Ustad Ghulam Mustafa Khan was a popular Indian classical Hindustani musician of the ‘Rampur-Sahaswan gharana’. Born in Badayun, Uttar Pradesh, music ran in the family. His father, Ustad Waris Hussain Khan was the son of celebrated musician Ustad Mureed Baksh, and his mother, Sabri Begum, the daughter of Ustad Inayat Husain Khan, founder of the gharana.
The eldest son among seven siblings, his tutelage started at a time when he would remember the tune but did not understand the words. He would practice in a graveyard so he could sing without inhibition or distraction. After receiving initial training from his father, he took umbrage under Ustad Fida Hussain Khan, court singer of Baroda’s royal ‘durbar’ and then his cousin, Ustad Nissar Hussain Khan. He was hailed as a child prodigy. At eight, he performed at a Janmashtami concert. He had four sons, all singers with his wife Amina Begum, the grand-daughter of Padma Bhushan Mushtaq Hussain Khan.
His awards and achievements include the Padma Shri, Sangeet Natak Akademi Award, Padma Bhushan, Padma Vibhushan, National Tansen Samman, Pandit Dinanath Mangeshkar Award, Tagore Ratna Award, etc. Khan performed at the Golden Jubilee in the presence of the honorable Queen of UK at Festival de Lille in the presence of Lady Diana in France.
An eternal romantic, he lent melody and soul to both classical and film music. As graded artiste of All India Radio, he started performing across the globe. He became a playback singer for Marathi and Gujarati films from 1957 and sang first for the Marathi film ‘Chhand Preeticha’. He debuted in Hindi films with Mrinal Sen’s ‘Bhuvan Shome’ (1969) and sang ‘Sajanaa kahe nahi aaye…’ for ‘Badnaam Basti’ (1969), for the same music director, Vijay Raghav Rao.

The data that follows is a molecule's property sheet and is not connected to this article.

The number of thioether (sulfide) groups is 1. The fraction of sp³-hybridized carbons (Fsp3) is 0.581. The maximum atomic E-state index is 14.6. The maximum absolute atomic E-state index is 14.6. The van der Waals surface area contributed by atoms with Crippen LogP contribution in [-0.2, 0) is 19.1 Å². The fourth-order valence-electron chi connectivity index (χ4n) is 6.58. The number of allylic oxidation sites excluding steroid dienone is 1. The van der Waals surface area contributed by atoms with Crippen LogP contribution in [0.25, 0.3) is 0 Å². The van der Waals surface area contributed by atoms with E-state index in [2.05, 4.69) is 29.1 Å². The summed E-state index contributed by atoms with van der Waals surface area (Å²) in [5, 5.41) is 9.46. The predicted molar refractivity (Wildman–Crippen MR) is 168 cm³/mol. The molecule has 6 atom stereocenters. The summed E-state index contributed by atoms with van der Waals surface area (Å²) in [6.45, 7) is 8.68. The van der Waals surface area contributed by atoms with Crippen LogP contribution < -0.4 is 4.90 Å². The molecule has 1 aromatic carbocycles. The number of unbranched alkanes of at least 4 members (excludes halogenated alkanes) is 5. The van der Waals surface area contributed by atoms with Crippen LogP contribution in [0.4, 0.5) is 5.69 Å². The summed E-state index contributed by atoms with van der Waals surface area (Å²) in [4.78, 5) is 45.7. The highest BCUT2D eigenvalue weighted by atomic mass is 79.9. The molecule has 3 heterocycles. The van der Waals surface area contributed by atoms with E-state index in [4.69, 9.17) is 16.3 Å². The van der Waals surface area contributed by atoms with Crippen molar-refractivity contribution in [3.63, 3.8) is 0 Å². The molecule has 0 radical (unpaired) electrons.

He composed music for more than 70 documentaries of the Films Division, many of them receiving international and national awards and performed across India and European countries. He was the playback singer, composer and also played the role of Baiju Bawra in a German Documentary ‘Rain Maker’ shot in Jaipur. His memoir is ‘A Dream I Lived Alone’, co-written with daughter-in-law Namrata Gupta Khan. His versatility ranged from ‘khayal’ and ‘tarana’ to ‘tappa’ and ‘thumri/dadra’ and ghazals. His creativity endeared him to artistes across all genres of music. He was open to all forms of music, a rarity in classical maestros of his time. His deep and dazzling voice were result of rigorous ‘riyaaz’. He spent years teaching some of the greatest musicians of our time. He drew great joy from the seven notes that represented life for him.
His ghazal compositions reflected his love for Urdu poetry. Who can forget the melodious ‘Raga-Mala’ (garland of ragas), from Bhairav to Bhairavi, in ‘Umrao Jaan’ (1980), film-maker Muzaffar Ali’s seminal film, showing Rekha’s journey from an innocent teenager to a captivating courtesan. Ustad remained an eminent guru to many leading musician greats from the late 50s, like Asha Bhosle, Manna Dey, Geeta Dutt, Hariharan, Shaan and Sonu Nigam. He helped Lata Mangeshkar lend a classical touch to her vast repertoire and A. R. Rahman to understand the richness of Hindustani music.
Very few classical vocalists of his generation agreed to not only compose music for films but also sing. As a part of Ghulam Mustafa Khan’s three generation performance, he along with his son’s Murtuza, Qadir, Rabbani, Hasan and Grandson Faiz collaborated with Music Director A.R. Rahman at Coke Studio @MTV where he sang a composition in Raag Yaman, alongside guitars and drums.
A brain stroke in 2019 paralyzed his left side. He passed away at his Mumbai residence, aged 89. His passing away leaves our cultural world poorer. His passing has left Hindustani Classical Music and its students orphan.